No entrepreneur wants to be the next Robert Kearns, the stubborn, hard-working inventor Greg Kinnear played in the 2008 film Flash of Genius. Kearns unwisely--or, perhaps, just unluckily--lost control of his revolutionary idea, the intermittent windshield wiper.
Unfortunately, many entrepreneurs may soon be facing Kearns' fate.
In March, the U.S. Senate passed what lawyers and intellectual property experts call the most significant--and controversial--change in American patent law since the 1950s: The America Invents Act. America Invents is an attempt to streamline an imploding U.S. patent system. The U.S. Patent and Trademark Office now takes an average of 34 months to approve or deny a patent, with an active backlog of 715,461 patents, making many obsolete before they are granted. Specific details of the legislation are still being ironed out, but it is clear that big changes are coming in the way small firms will have to manage their intellectual property. The new law changes what makes an idea patentable or not, and the way others can challenge a new patent during the "post-grant review" process. And, most important, the act moves from a first-to-invent basis to a first-to-file basis, which rewards the first person to file for a patent instead of the first person to think of the idea behind the patent.
That combination of changes has sparked a debate as to whether the new rules bias the patent process toward big companies with pockets deep enough to patent early and challenge often and away from smaller firms with fewer resources.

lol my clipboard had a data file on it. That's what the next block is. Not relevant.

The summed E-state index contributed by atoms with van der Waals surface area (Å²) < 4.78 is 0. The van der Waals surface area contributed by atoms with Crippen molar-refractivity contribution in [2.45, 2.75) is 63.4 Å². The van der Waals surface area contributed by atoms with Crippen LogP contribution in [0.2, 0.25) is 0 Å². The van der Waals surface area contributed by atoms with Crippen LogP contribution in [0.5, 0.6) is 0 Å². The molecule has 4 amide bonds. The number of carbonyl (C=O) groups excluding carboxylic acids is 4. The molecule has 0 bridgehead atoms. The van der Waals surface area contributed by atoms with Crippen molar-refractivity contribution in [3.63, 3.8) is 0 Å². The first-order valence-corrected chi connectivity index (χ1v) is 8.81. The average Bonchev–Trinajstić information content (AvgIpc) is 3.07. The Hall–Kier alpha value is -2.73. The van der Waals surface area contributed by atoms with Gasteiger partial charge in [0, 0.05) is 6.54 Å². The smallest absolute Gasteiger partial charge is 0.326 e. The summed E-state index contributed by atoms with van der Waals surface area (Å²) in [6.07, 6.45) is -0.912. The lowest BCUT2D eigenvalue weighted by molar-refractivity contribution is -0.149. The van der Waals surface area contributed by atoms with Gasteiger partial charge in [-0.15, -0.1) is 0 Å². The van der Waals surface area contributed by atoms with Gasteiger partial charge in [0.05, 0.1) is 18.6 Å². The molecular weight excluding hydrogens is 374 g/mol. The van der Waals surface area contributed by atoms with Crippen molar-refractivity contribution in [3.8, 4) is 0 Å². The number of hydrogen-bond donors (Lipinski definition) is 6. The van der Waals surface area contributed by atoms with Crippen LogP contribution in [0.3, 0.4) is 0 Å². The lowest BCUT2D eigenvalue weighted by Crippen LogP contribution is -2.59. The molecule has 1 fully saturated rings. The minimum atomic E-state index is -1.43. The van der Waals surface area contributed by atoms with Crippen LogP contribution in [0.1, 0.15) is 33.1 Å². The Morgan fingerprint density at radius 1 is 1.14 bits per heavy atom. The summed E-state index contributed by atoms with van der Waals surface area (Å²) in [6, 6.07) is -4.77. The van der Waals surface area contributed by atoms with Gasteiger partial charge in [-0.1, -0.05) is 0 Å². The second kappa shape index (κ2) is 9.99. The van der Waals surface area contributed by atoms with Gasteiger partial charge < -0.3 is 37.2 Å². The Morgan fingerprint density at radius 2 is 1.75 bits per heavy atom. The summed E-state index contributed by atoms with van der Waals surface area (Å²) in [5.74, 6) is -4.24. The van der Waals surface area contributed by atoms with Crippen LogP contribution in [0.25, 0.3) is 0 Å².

"The America Invents Act does nothing to improve the U.S. patent system," says Alexander Poltorak, chairman and CEO of Suffern, N.Y.-based General Patent Corporation, a patent licensing and enforcement firm. "In fact, the legislation actually weakens the patent system by making it easier for infringers to challenge the validity of a patent and forcing inventors, small businesses and universities--who may not be able to afford the cost of defending their patents--to abandon them."
Others are less concerned about the burden the bill will place on small businesses, noting that those with the ability to manage their intellectual property properly will be rewarded.
"I do not see it being as big a change as it is being made out to be," says David Pressman, a San Francisco-based patent attorney and author of the intellectual property textbook, Patent It Yourself. "The patent process still takes time and effort, and done well it will still work."
Either way, it will take real smarts to avoid starring in your own version of Flash of Genius.
Here is what you need to know to manage your intellectual property in the strange new patent world.
Understand the best IP practices for your industry
Defending your intellectual property through patents and other tactics creates the legal underpinning necessary to safeguard your ideas and make sure other companies pay you for use of those ideas. However, building a strong IP defense is anything but simple: Acquiring even a basic patent can take up to six years, hundreds of hours of work and, according to industry insiders, $7,000 to $15,000 in attorney fees.